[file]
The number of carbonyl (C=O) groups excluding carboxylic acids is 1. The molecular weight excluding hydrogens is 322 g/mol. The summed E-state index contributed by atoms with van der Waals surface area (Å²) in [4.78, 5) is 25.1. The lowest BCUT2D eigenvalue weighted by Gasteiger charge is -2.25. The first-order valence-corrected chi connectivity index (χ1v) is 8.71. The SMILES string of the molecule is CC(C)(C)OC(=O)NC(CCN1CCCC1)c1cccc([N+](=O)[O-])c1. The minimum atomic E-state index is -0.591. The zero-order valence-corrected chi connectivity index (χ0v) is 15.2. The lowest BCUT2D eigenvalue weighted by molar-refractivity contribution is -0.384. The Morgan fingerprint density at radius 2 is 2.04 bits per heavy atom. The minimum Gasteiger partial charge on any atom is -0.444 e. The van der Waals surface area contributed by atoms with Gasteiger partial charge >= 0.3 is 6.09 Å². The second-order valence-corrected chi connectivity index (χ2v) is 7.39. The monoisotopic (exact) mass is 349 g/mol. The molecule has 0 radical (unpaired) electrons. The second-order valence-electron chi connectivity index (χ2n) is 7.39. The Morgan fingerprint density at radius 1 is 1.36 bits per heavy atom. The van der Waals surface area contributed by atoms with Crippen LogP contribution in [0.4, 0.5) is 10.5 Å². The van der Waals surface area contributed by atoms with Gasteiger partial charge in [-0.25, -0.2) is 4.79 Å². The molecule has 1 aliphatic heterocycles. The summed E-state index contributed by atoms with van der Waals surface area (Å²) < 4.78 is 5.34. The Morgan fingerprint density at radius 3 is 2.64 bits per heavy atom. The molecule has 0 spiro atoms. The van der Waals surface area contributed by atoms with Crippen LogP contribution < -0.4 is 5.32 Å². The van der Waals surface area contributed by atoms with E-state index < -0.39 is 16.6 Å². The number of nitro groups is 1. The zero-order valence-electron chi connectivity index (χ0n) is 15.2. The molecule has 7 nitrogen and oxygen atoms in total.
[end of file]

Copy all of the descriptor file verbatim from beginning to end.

The number of carbonyl (C=O) groups excluding carboxylic acids is 1. The molecular weight excluding hydrogens is 322 g/mol. The summed E-state index contributed by atoms with van der Waals surface area (Å²) in [4.78, 5) is 25.1. The lowest BCUT2D eigenvalue weighted by Gasteiger charge is -2.25. The first-order valence-corrected chi connectivity index (χ1v) is 8.71. The SMILES string of the molecule is CC(C)(C)OC(=O)NC(CCN1CCCC1)c1cccc([N+](=O)[O-])c1. The minimum atomic E-state index is -0.591. The zero-order valence-corrected chi connectivity index (χ0v) is 15.2. The lowest BCUT2D eigenvalue weighted by molar-refractivity contribution is -0.384. The Morgan fingerprint density at radius 2 is 2.04 bits per heavy atom. The minimum Gasteiger partial charge on any atom is -0.444 e. The van der Waals surface area contributed by atoms with Gasteiger partial charge >= 0.3 is 6.09 Å². The second-order valence-corrected chi connectivity index (χ2v) is 7.39. The monoisotopic (exact) mass is 349 g/mol. The molecule has 0 radical (unpaired) electrons. The second-order valence-electron chi connectivity index (χ2n) is 7.39. The Morgan fingerprint density at radius 1 is 1.36 bits per heavy atom. The van der Waals surface area contributed by atoms with Crippen LogP contribution in [0.4, 0.5) is 10.5 Å². The van der Waals surface area contributed by atoms with Gasteiger partial charge in [-0.25, -0.2) is 4.79 Å². The molecule has 1 aliphatic heterocycles. The summed E-state index contributed by atoms with van der Waals surface area (Å²) < 4.78 is 5.34. The Morgan fingerprint density at radius 3 is 2.64 bits per heavy atom. The molecule has 0 spiro atoms. The van der Waals surface area contributed by atoms with Crippen LogP contribution < -0.4 is 5.32 Å². The van der Waals surface area contributed by atoms with E-state index < -0.39 is 16.6 Å². The number of nitro groups is 1. The zero-order valence-electron chi connectivity index (χ0n) is 15.2. The molecule has 7 nitrogen and oxygen atoms in total.